Perhaps they might be content with a statement of infinitely smaller dimensions.
And that is, that though the story of the empty tomb is repeated in various forms in all four of the gospels, thus showing that it was a part of the tradition of the earliest Christian community, nevertheless it is significant that the sermons and letters of the early Christian disciples from the Acts through the Epistles to the Revelation of John the Divine, never mention or refer to the empty tomb – they always talk about a man being alive.
Different people will draw different conclusions from this fact. My conclusion is this: the resurrection of Jesus doesn’t depend on the story of the empty tomb, and we would do well to follow the example of the first Christians and began where they began with the fact of the presence alive and among us now! Some have seen him in vivid and dramatic form. Others of us have seen him with the eyes of our understanding. We have seen suddenly, as we see a truth, that Christ is alive, real, strong, and present.
Our friends may tell us that this is the work of our imagination, and our response may be that of Joan of Arc, in Shaw’s play about her when her inquisitors said, that the voices she claimed came from God came from her imagination, Joan answered, “That’s how the messages of God come to us.” Some of our Christian sisters and brothers will insist that this is not an objective experience that it all takes place within the four walls of our wishful thinking. I wonder what they would say about Isaiah’s experience in the temple when he saw the Lord “high and lifted up”. Was that purely a subjective experience, and if so, do subjective experiences, normally come to pass, with nothing from without to incite them?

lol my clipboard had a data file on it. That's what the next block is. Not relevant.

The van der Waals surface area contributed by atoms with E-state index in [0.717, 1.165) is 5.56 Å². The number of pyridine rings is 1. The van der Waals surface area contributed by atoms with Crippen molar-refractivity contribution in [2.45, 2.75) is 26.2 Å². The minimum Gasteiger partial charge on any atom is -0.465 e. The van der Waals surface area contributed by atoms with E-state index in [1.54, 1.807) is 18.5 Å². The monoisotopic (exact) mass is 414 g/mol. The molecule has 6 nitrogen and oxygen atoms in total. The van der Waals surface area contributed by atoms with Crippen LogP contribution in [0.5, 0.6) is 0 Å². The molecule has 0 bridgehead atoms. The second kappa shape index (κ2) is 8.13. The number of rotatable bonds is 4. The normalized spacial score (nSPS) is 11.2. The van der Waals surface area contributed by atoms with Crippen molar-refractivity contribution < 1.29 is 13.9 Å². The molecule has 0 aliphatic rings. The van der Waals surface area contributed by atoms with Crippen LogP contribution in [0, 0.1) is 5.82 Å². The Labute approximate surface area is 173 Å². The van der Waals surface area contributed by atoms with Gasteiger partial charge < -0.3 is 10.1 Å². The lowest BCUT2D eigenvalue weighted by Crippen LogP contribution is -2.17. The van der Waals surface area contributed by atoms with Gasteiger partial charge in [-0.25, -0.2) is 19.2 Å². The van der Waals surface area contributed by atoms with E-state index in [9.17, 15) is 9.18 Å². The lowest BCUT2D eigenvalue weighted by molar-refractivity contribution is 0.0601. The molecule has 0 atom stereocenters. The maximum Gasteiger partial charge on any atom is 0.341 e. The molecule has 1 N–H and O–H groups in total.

Others who have not seen him in any sense like this have felt his presence when two or three are gathered together in his name. Some may sense the Presence as they watch the rehabilitation of human lives that come to Christ for help: they see people who have left their future behind them take a new lease on life; they see people as hard as nails, softened by the love of Christ; they see people with apparently no sense of responsibility suddenly change their ways and grow up; and they see people whose life is all but lost gradually begin to open like a flower.
Now, this may be the work of some dead, lifeless force. But it’s harder for me to believe that than it is for me to believe that Christ was raised from the dead. And when in spite of my inadequacies and failures, I know that my own life has been used by the Christ spirit, used for purposes beyond anything I ever dreamed of then I know that Christ is alive. It’s hard for me to picture it in physical terms, yet I keep an open mind about the story of the empty tomb. It has spoken to generations of Christians and the chances are it will speak to countless yet to come.
A story that speaks powerfully to me is the story of how some friends of Jesus, discouraged, disappointed and defeated, decide to go back to their fishing. They fish all night and catch nothing. Jesus unrecognized stands on the shore. He asks them if they’ve caught any fish. When they answer No, he tells them what to do and they catch so many fish they are unable to haul them in. Then John, probably remembering that Jesus had called them to fish for people “recognized the Lord!”
I’ve never seen the empty tomb, but in the night hours of my life when I’ve been discouraged, disappointed and defeated I’ve felt the presence of One coming to me “as day was breaking” and have remembered that Jesus has called me to “fish for people” and I have recognized the Risen Lord.
Dr. John Sullivan <)))><